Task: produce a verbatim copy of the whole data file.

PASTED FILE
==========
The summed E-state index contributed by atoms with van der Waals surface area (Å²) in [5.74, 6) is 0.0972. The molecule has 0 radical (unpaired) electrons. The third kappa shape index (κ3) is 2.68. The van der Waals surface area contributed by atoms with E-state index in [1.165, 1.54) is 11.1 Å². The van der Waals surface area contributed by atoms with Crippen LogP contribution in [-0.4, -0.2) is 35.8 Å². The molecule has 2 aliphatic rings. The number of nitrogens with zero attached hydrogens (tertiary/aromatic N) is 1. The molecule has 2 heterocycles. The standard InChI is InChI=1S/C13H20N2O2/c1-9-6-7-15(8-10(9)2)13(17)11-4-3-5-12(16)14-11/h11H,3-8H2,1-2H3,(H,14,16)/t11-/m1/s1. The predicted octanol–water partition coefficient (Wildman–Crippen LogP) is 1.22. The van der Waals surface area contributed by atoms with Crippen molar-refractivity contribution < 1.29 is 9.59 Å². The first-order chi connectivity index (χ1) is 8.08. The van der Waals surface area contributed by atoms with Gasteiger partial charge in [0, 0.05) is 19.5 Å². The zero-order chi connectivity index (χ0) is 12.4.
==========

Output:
The summed E-state index contributed by atoms with van der Waals surface area (Å²) in [5.74, 6) is 0.0972. The molecule has 0 radical (unpaired) electrons. The third kappa shape index (κ3) is 2.68. The van der Waals surface area contributed by atoms with E-state index in [1.165, 1.54) is 11.1 Å². The van der Waals surface area contributed by atoms with Crippen LogP contribution in [-0.4, -0.2) is 35.8 Å². The molecule has 2 aliphatic rings. The number of nitrogens with zero attached hydrogens (tertiary/aromatic N) is 1. The molecule has 2 heterocycles. The standard InChI is InChI=1S/C13H20N2O2/c1-9-6-7-15(8-10(9)2)13(17)11-4-3-5-12(16)14-11/h11H,3-8H2,1-2H3,(H,14,16)/t11-/m1/s1. The predicted octanol–water partition coefficient (Wildman–Crippen LogP) is 1.22. The van der Waals surface area contributed by atoms with Crippen molar-refractivity contribution < 1.29 is 9.59 Å². The first-order chi connectivity index (χ1) is 8.08. The van der Waals surface area contributed by atoms with Gasteiger partial charge in [0, 0.05) is 19.5 Å². The zero-order chi connectivity index (χ0) is 12.4.